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Sometimes. RCW 42.56.240(2) exempts the names and identifying information of those who make code enforcement complaints if:

  • Disclosure of the complainant’s identity would endanger any person’s life, physical safety, or property; or
  • The complainant indicates a desire for nondisclosure at the time the complaint is filed.

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There are two types of records related to bids and RFPs: (1) the submittal by the bidding contractor or consultant and (2) the agency consideration of the submittal.

There is no exemption that protects the bids and RFPs submitted by the bidding contractor and consultant. Sometimes, bidders will claim their bids are exempt as proprietary information under RCW 42.56.270(1) or (11). In this circumstance, one approach is for the agency to provide third party notice to the bidder under RCW 42.56.540 and allow the bidder to seek a court order prohibiting disclosure. Note that bidders have special access to bids submitted for public works projects that are the subject of competitive bids. Within two business days of bid opening, the municipality must provide copies of the bids received to a requesting bidder (RCW 39.04.105).

Likewise, there is no clear exemption that covers records related to an agency’s consideration of bids or RFPs (e.g., scoring notes). The one potential exemption is the deliberative process exemption in RCW 42.56.280, which only applies before selection of a bidder. It is possible the deliberative process exemption could apply during agency consideration of the bid/RFP; make sure to carefully review and apply all the exemption factors before relying on RCW 42.56.280 to withhold records relating to the agency’s consideration of the bid/RFP. (See our analysis on the deliberative process exemption in the FAQ: Are draft documents exempt from disclosure?)

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MRSC’s opinion is that building plans submitted to a local government are not exempt. However, three exemptions/prohibitions to be considered when handling a request for building plans are copyright protections under federal law, trade secrets, and RCW 42.56.270, which exempts:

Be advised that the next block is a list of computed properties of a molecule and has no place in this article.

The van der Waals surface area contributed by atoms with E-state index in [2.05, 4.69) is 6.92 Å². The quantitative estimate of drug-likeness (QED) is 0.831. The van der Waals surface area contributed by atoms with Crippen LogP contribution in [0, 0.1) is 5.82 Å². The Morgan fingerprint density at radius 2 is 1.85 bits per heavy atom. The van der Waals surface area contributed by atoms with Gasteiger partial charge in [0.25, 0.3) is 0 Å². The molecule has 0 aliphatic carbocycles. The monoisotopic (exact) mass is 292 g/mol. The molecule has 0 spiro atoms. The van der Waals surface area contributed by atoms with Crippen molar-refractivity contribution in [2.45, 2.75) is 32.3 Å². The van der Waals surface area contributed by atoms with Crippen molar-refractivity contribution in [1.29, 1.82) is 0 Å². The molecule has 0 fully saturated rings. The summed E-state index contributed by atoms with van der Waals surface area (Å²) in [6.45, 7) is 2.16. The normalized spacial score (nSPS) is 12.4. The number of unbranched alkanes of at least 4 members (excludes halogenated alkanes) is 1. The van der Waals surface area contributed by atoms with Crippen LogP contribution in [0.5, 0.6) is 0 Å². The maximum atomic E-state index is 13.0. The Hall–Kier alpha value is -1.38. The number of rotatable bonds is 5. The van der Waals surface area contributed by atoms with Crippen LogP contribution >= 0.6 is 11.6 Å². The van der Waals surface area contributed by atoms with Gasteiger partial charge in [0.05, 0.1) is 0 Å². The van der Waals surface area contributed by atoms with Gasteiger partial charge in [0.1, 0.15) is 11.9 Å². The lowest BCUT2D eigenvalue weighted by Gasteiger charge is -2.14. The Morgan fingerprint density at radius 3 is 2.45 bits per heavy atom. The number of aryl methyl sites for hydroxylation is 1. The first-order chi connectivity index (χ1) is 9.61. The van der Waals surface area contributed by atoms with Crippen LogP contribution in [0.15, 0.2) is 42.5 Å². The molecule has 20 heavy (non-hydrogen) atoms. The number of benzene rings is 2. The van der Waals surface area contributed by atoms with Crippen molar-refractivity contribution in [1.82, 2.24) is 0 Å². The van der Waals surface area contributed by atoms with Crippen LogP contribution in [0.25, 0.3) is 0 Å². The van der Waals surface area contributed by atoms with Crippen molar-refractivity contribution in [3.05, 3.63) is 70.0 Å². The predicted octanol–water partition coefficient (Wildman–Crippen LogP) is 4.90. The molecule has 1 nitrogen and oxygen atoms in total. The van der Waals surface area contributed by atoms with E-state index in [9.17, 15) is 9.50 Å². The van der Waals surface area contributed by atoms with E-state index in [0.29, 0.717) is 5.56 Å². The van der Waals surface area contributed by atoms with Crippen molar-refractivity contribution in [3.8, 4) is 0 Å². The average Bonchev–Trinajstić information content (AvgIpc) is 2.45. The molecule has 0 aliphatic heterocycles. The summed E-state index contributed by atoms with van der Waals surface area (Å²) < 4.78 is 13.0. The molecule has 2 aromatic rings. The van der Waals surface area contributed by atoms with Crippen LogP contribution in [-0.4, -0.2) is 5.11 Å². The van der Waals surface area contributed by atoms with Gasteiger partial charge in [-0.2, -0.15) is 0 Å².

[v]aluable formulae, designs, drawings, computer source code or object code, and research data obtained by any agency within five years of the request for disclosure when disclosure would produce private gain and public loss.

With regard to copyright protections, rather than assert an owner’s potential copyright-protected records, third party notice under RCW 42.56.540 could be a better approach. With regard to RCW 42.56.270, it is not clear what the “public loss” would be if an agency disclosed building plans; therefore, third party notice is a better approach in this type of situation. See Lindberg v. County of Kitsap (1997).

Some architects or engineers may claim their plans should be exempt under RCW 42.56.270(11) or under the Uniform Trade Secrets Act (chapter 19.108 RCW) and mark their records as such. This argument is best made by those with an interest in protecting the trade secret so, again, third party notice is the most risk-adverse approach in this circumstance.

With regard to RCW 42.56.270, it is not clear what the “public loss” would be if an agency disclosed building plans; therefore, third party notice is a better approach in this type of situation.

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In most circumstances, no. Once the security camera recordings are created, they are public records and no specific exemption applies to the recordings. Note that jail and corrections facilities’ footage may be exempt (or should be redacted) if (1) any inmates are captured on the footage (see inmate confidentiality provisions at RCW 70.48.100); or if (2) nondisclosure is essential for effective law enforcement under RCW 4256.240(1) and Gronquist v. Department of Corrections (2013).

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Traffic accident reports are not categorically exempt, although some information in the report may be exempt. See Gullien v. Pierce County (2001) and Gendler v. Batiste (2012).

For example, traffic accident reports may include protected health care information under chapter 70.02 (if a health care provider provided the information), driver’s license numbers, juvenile offender information (protected by RCW 13.50.100), or generally be protected by the child’s bill of rights in chapter 7.69A.  

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Last Modified: March 12, 2024